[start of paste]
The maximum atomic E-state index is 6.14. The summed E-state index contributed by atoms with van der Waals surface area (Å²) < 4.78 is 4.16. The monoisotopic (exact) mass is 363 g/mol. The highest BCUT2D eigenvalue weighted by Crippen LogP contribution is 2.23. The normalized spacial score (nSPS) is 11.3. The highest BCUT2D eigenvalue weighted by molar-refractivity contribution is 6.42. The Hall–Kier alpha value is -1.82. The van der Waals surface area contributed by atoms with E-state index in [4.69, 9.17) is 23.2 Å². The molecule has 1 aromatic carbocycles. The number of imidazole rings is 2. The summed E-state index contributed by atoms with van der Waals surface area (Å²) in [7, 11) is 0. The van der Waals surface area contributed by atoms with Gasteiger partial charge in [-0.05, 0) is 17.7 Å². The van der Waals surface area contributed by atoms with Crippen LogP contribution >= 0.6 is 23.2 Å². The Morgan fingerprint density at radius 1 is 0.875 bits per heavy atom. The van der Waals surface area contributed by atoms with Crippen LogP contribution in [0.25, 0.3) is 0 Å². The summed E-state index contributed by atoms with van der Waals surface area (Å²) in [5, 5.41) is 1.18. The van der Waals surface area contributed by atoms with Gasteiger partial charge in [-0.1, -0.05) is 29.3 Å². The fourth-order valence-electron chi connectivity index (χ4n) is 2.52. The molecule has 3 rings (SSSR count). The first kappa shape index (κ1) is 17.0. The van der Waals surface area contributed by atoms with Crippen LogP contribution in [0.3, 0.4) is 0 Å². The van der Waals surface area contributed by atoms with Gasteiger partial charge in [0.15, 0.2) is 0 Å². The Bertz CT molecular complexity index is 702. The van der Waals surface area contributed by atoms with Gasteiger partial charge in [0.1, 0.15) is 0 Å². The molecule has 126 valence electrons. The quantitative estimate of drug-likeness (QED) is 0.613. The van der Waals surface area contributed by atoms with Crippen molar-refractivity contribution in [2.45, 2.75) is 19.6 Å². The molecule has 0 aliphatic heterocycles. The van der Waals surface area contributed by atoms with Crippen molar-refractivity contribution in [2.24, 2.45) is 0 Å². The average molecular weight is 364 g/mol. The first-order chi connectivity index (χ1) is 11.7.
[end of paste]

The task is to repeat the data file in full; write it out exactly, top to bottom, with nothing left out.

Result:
The maximum atomic E-state index is 6.14. The summed E-state index contributed by atoms with van der Waals surface area (Å²) < 4.78 is 4.16. The monoisotopic (exact) mass is 363 g/mol. The highest BCUT2D eigenvalue weighted by Crippen LogP contribution is 2.23. The normalized spacial score (nSPS) is 11.3. The highest BCUT2D eigenvalue weighted by molar-refractivity contribution is 6.42. The Hall–Kier alpha value is -1.82. The van der Waals surface area contributed by atoms with E-state index in [4.69, 9.17) is 23.2 Å². The molecule has 1 aromatic carbocycles. The number of imidazole rings is 2. The summed E-state index contributed by atoms with van der Waals surface area (Å²) in [7, 11) is 0. The van der Waals surface area contributed by atoms with Gasteiger partial charge in [-0.05, 0) is 17.7 Å². The van der Waals surface area contributed by atoms with Crippen LogP contribution >= 0.6 is 23.2 Å². The Morgan fingerprint density at radius 1 is 0.875 bits per heavy atom. The van der Waals surface area contributed by atoms with Crippen LogP contribution in [0.25, 0.3) is 0 Å². The summed E-state index contributed by atoms with van der Waals surface area (Å²) in [5, 5.41) is 1.18. The van der Waals surface area contributed by atoms with Gasteiger partial charge in [-0.1, -0.05) is 29.3 Å². The fourth-order valence-electron chi connectivity index (χ4n) is 2.52. The molecule has 3 rings (SSSR count). The first kappa shape index (κ1) is 17.0. The van der Waals surface area contributed by atoms with Crippen LogP contribution in [0.3, 0.4) is 0 Å². The van der Waals surface area contributed by atoms with Gasteiger partial charge in [0.15, 0.2) is 0 Å². The Bertz CT molecular complexity index is 702. The van der Waals surface area contributed by atoms with Gasteiger partial charge in [0.1, 0.15) is 0 Å². The molecule has 126 valence electrons. The quantitative estimate of drug-likeness (QED) is 0.613. The van der Waals surface area contributed by atoms with Crippen molar-refractivity contribution in [2.45, 2.75) is 19.6 Å². The molecule has 0 aliphatic heterocycles. The van der Waals surface area contributed by atoms with Crippen molar-refractivity contribution in [2.24, 2.45) is 0 Å². The average molecular weight is 364 g/mol. The first-order chi connectivity index (χ1) is 11.7.